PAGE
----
When it comes to whiskey, there's a whole lot for connoisseurs to know. From varying mashes to distillation and finally aging, each whiskey comes with its own set of details and history. And while it might be tempting to think that you can bypass whiskey education and count on the price to signal the best bottles, there's actually a better way. If you want to guarantee that what you're buying is a quality bottle then just look for a whiskey that's been bottled-in-bond.
Okay, but what is bonded whiskey anyway? Basically, it's a certification that says the bottle in question meets the highest quality requirements. So you're pretty much guaranteed a whiskey that tastes great while also having a high alcohol content. And it's completely traceable, down to the exact distillery where it was produced and the facility where it was bottled (if different). Whiskey isn't the only type of spirit that is bottled-in-bond, but it is the most popular.
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What Are The Quality Requirements For Bonded Whiskey?
In order for a whiskey to be labeled as bottled-in-bond, there are specific measures it has to meet. For one, it has to be aged for a minimum of four years. But it's not as simple as just throwing the whiskey in some barrels and starting the clock either -- those whiskey barrels have to be stored in a location that has been bonded by the federal government.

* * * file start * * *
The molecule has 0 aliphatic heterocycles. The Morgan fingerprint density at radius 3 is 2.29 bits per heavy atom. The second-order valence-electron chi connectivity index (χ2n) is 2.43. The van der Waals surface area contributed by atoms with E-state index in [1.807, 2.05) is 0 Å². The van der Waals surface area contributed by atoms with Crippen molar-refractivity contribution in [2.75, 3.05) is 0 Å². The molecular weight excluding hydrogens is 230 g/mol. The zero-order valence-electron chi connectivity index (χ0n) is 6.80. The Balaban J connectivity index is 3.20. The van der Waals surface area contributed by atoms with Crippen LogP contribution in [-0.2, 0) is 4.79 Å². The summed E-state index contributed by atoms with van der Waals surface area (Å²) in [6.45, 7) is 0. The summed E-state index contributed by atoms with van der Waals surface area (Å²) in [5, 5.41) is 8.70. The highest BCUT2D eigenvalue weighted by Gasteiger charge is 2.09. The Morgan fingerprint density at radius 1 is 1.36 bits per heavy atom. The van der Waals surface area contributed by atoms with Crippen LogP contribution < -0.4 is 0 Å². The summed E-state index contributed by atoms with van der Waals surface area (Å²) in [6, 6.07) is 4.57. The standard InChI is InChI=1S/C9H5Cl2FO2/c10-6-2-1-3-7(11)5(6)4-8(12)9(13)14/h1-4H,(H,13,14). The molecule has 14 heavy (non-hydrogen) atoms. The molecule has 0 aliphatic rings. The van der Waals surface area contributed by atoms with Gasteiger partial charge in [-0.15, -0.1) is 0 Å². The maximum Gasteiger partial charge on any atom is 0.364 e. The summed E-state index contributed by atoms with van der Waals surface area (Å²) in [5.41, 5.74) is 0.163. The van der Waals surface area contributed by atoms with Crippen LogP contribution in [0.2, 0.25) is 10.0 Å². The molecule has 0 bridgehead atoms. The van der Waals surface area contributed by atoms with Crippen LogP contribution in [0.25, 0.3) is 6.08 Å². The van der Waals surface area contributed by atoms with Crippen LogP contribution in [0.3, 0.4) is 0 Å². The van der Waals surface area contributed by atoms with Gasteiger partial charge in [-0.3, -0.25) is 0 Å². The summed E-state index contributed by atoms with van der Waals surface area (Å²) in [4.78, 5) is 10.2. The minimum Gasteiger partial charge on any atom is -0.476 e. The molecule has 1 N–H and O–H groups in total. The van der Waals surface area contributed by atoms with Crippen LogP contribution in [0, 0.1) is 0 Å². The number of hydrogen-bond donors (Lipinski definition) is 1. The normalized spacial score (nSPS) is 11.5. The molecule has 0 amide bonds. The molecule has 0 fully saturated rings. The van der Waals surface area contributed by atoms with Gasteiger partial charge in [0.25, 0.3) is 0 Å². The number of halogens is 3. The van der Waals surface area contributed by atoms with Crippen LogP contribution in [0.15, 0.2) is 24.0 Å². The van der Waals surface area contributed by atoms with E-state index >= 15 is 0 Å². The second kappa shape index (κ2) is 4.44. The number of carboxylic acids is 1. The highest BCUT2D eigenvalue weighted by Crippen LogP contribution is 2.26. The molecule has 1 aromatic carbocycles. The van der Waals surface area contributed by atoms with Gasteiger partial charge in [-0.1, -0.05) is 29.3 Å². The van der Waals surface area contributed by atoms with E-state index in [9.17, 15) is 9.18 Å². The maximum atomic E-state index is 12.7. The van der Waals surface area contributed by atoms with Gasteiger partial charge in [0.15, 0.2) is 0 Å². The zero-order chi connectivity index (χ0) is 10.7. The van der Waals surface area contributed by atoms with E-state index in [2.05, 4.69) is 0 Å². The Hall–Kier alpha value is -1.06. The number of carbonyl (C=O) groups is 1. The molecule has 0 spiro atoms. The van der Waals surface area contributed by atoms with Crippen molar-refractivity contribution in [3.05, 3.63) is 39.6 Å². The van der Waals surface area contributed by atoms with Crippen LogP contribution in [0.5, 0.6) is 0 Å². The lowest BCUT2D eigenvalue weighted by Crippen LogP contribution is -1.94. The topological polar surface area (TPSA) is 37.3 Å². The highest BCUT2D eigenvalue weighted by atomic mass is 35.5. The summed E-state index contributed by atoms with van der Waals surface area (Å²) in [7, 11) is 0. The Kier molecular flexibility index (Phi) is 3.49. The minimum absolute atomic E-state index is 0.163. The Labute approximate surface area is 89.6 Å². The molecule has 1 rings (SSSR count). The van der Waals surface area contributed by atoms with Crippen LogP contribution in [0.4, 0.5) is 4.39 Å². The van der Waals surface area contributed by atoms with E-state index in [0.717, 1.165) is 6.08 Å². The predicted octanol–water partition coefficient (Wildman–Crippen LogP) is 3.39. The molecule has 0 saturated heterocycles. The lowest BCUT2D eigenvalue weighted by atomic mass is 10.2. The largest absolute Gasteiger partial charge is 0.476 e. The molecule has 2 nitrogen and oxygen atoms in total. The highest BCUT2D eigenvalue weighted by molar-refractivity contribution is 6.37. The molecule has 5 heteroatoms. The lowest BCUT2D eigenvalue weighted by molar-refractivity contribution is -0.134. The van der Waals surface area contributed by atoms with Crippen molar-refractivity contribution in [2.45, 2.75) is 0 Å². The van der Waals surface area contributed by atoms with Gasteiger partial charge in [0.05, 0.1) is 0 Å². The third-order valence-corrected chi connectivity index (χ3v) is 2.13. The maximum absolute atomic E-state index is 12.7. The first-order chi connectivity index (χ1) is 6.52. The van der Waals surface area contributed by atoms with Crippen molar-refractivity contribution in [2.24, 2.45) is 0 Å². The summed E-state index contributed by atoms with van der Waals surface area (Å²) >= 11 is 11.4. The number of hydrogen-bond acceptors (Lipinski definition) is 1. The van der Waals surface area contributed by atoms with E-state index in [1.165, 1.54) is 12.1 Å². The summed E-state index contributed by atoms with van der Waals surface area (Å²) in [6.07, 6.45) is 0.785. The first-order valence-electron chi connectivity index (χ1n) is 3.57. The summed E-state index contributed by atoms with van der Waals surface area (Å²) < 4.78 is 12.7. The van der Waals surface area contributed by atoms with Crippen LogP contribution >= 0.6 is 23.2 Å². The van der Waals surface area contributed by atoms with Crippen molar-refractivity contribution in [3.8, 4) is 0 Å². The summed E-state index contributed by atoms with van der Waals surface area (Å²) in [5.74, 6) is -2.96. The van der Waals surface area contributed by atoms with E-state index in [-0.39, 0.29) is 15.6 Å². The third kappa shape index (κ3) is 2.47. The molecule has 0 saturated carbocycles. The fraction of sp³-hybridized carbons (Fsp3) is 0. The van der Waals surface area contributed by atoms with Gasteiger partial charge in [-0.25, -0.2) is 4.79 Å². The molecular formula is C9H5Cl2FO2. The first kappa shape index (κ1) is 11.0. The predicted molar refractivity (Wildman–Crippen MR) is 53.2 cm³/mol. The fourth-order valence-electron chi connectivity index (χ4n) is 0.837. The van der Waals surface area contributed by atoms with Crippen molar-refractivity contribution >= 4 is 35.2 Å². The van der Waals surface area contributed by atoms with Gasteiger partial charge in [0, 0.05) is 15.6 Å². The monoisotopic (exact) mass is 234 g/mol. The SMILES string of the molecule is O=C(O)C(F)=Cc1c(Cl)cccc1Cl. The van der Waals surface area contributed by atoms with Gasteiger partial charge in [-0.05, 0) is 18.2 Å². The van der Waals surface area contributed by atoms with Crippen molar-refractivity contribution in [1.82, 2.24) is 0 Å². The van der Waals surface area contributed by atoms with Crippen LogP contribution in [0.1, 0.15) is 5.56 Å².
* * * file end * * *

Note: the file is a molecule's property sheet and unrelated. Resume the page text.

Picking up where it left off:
Another qualification is the whiskey's alcohol content, which has to be precisely 100-proof (or 50% alcohol) no more and no less. There are also strict rules as to when and where the spirit can be distilled. It has to come from a single distillery and its production cannot cross over more than one season (which lasts six months, beginning in January and July). This part is so important that each bottle has to be marked with the Distilled Spirits Plant where it was produced and bottled.
What Is The History Of Bonded Whiskey?
Bonded whiskey and other spirits can trace their history back to the Bottled-in-Bond Act of 1897. The legislation was enacted to protect consumers from questionable and even dangerous shortcuts. At the time, some whiskey sellers were adding everything from caramel coloring to formaldehyde to make a quick buck by faking authentic whiskey. And while some caramel coloring is still used in many whiskeys to keep the color the same, by purchasing bottled-in-bond whiskey you can rest assured that it won't be present.
While bonded whiskey's popularity waned in the late 20th century, it's been making a comeback in recent years. The higher proof may have been why fewer people were drinking it, as most consumers had grown accustomed to 80-proof liquors instead. But the overall quality and taste seem to be pulling fans of craft spirits back in, leading a revival for bottled-in-bond whiskey.
Read the original article on Daily Meal.